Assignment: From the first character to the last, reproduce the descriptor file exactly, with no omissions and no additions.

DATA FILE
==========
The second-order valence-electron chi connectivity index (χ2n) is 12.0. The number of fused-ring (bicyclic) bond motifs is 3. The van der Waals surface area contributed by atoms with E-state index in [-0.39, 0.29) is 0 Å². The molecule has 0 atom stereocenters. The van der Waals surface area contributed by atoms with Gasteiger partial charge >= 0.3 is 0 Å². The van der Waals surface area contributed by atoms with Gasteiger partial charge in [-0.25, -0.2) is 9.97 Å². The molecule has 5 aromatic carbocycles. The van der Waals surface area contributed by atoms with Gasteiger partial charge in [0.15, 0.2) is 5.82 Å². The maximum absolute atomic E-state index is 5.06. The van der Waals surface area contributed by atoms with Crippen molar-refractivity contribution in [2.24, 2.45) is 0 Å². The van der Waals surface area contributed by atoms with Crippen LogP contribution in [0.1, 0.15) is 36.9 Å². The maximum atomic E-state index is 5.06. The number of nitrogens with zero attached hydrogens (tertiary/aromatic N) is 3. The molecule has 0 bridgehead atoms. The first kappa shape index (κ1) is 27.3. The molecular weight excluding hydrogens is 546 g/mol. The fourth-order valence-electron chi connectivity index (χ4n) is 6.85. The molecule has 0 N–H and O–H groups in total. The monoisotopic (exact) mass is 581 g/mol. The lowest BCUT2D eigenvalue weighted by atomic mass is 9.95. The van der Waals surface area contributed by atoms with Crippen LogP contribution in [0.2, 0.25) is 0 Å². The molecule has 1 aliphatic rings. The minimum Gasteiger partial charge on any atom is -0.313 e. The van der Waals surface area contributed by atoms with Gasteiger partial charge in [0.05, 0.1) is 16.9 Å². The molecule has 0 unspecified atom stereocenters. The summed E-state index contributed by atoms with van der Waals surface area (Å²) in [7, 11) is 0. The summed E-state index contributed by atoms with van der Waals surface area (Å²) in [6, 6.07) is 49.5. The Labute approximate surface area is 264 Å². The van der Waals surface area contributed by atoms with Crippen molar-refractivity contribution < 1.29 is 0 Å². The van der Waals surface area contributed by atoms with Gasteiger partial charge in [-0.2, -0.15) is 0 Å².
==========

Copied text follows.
The second-order valence-electron chi connectivity index (χ2n) is 12.0. The number of fused-ring (bicyclic) bond motifs is 3. The van der Waals surface area contributed by atoms with E-state index in [-0.39, 0.29) is 0 Å². The molecule has 0 atom stereocenters. The van der Waals surface area contributed by atoms with Gasteiger partial charge >= 0.3 is 0 Å². The van der Waals surface area contributed by atoms with Gasteiger partial charge in [-0.25, -0.2) is 9.97 Å². The molecule has 5 aromatic carbocycles. The van der Waals surface area contributed by atoms with Gasteiger partial charge in [0.15, 0.2) is 5.82 Å². The maximum absolute atomic E-state index is 5.06. The van der Waals surface area contributed by atoms with Crippen molar-refractivity contribution in [2.24, 2.45) is 0 Å². The van der Waals surface area contributed by atoms with Crippen LogP contribution in [0.1, 0.15) is 36.9 Å². The maximum atomic E-state index is 5.06. The number of nitrogens with zero attached hydrogens (tertiary/aromatic N) is 3. The molecule has 0 bridgehead atoms. The first kappa shape index (κ1) is 27.3. The molecular weight excluding hydrogens is 546 g/mol. The fourth-order valence-electron chi connectivity index (χ4n) is 6.85. The molecule has 0 N–H and O–H groups in total. The monoisotopic (exact) mass is 581 g/mol. The lowest BCUT2D eigenvalue weighted by atomic mass is 9.95. The van der Waals surface area contributed by atoms with Crippen LogP contribution in [0.2, 0.25) is 0 Å². The molecule has 1 aliphatic rings. The minimum Gasteiger partial charge on any atom is -0.313 e. The van der Waals surface area contributed by atoms with Gasteiger partial charge in [0.05, 0.1) is 16.9 Å². The molecule has 0 unspecified atom stereocenters. The summed E-state index contributed by atoms with van der Waals surface area (Å²) in [7, 11) is 0. The summed E-state index contributed by atoms with van der Waals surface area (Å²) in [6, 6.07) is 49.5. The Labute approximate surface area is 264 Å². The van der Waals surface area contributed by atoms with Crippen molar-refractivity contribution < 1.29 is 0 Å². The van der Waals surface area contributed by atoms with Gasteiger partial charge in [-0.2, -0.15) is 0 Å².